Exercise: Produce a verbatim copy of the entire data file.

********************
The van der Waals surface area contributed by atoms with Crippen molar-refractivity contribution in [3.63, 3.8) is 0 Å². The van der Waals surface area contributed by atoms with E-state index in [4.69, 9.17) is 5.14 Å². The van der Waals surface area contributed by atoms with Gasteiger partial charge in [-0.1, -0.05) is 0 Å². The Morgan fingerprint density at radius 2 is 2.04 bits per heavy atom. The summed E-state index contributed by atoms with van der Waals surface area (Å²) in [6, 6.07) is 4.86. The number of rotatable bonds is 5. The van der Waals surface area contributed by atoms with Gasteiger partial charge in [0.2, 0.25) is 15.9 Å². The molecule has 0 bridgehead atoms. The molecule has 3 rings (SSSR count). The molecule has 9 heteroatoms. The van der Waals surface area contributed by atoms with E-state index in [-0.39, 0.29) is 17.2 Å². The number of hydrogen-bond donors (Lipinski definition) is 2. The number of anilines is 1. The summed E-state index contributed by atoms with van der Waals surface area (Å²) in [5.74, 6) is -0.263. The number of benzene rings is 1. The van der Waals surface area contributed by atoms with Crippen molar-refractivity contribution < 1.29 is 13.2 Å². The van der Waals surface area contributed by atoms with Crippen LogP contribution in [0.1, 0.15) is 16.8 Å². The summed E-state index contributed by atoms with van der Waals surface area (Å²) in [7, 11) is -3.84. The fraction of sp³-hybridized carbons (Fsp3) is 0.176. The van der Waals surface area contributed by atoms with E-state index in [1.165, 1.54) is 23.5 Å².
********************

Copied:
The van der Waals surface area contributed by atoms with Crippen molar-refractivity contribution in [3.63, 3.8) is 0 Å². The van der Waals surface area contributed by atoms with E-state index in [4.69, 9.17) is 5.14 Å². The van der Waals surface area contributed by atoms with Gasteiger partial charge in [-0.1, -0.05) is 0 Å². The Morgan fingerprint density at radius 2 is 2.04 bits per heavy atom. The summed E-state index contributed by atoms with van der Waals surface area (Å²) in [6, 6.07) is 4.86. The number of rotatable bonds is 5. The van der Waals surface area contributed by atoms with Gasteiger partial charge in [0.2, 0.25) is 15.9 Å². The molecule has 0 bridgehead atoms. The molecule has 3 rings (SSSR count). The molecule has 9 heteroatoms. The van der Waals surface area contributed by atoms with E-state index in [-0.39, 0.29) is 17.2 Å². The number of hydrogen-bond donors (Lipinski definition) is 2. The number of anilines is 1. The summed E-state index contributed by atoms with van der Waals surface area (Å²) in [5.74, 6) is -0.263. The number of benzene rings is 1. The van der Waals surface area contributed by atoms with Crippen molar-refractivity contribution < 1.29 is 13.2 Å². The van der Waals surface area contributed by atoms with Crippen LogP contribution in [0.1, 0.15) is 16.8 Å². The summed E-state index contributed by atoms with van der Waals surface area (Å²) in [7, 11) is -3.84. The fraction of sp³-hybridized carbons (Fsp3) is 0.176. The van der Waals surface area contributed by atoms with E-state index in [1.165, 1.54) is 23.5 Å².